Non-native marine species are a problem in bays and harbors all around the world, and many “hitch-hike” on ship hulls or in ballast tanks to invade new sites. The relatively recent invasion of a bright red bryozoan (Watersipora spp.) that grows like a head of lettuce is hard to miss in many California bays, for example. While most marine ecological research on this invader has been published using a single name (Watersipora subtorquata), recent work by Sean Craig and his collaborators (including Josh Mackie, formerly of San Jose State University) has shown that these invasions represent 2 separate, genetically distinct cryptic species which are indistinguishable morphologically. In addition, work in the Craig lab has shown that these two species differ markedly in their temperature tolerance, growth and reproductive timing, and growth form. While Watersipora subtorquata (now called W. subatra) is common in bays and harbors in Southern California, Watersipora “new sp” is much more common in colder water habitats from Morro Bay northward. In addition, these two species differ in the size of their larvae as well as their likelihood of settling on copper ship hull paints. Watersipora “new sp.” even shows a strong preference for settling on copper paint over unpainted substrates, suggesting adaptation for “invasions” all around the globe. In short-even though these 2 species cannot easily be distinguished, research in the Craig lab continues to show these 2 species are markedly different and these differences may help predict future invasions, as well as further understanding of the current distribution of these invaders all around the world.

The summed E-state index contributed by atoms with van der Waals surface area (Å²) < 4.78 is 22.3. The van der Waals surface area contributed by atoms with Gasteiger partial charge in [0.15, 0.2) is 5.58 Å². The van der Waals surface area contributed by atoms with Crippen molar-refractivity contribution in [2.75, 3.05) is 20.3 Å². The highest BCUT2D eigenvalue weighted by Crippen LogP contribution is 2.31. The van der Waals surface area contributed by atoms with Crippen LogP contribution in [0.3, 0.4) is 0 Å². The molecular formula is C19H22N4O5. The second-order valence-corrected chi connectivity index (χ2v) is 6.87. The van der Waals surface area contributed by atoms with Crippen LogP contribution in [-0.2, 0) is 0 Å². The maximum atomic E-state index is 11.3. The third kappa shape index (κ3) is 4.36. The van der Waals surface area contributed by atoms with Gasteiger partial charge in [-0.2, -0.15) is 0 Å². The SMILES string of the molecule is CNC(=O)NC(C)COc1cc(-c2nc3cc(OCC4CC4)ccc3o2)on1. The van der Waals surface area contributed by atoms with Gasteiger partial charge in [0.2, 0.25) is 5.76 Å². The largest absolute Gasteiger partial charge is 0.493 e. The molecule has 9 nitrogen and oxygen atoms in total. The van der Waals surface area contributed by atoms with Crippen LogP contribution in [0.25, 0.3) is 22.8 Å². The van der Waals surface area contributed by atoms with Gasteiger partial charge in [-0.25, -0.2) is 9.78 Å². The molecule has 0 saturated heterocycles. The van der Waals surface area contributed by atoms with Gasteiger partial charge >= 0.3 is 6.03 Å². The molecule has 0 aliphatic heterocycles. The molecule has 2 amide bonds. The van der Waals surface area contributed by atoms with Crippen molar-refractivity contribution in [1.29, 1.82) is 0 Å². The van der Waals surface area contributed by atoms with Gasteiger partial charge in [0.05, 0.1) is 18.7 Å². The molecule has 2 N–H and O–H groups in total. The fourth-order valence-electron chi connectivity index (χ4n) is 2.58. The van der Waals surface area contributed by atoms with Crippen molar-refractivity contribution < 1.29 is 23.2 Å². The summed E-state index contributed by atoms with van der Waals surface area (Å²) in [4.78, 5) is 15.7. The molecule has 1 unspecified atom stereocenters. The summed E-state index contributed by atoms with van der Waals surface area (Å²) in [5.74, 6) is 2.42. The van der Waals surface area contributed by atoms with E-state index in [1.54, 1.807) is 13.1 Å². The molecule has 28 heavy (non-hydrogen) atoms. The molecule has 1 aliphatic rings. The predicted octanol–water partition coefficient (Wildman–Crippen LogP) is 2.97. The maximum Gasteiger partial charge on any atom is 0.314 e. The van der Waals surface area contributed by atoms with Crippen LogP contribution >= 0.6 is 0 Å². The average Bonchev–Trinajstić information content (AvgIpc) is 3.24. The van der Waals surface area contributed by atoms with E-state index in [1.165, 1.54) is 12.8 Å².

Speaker: Sean Craig, Professor, Humboldt State University
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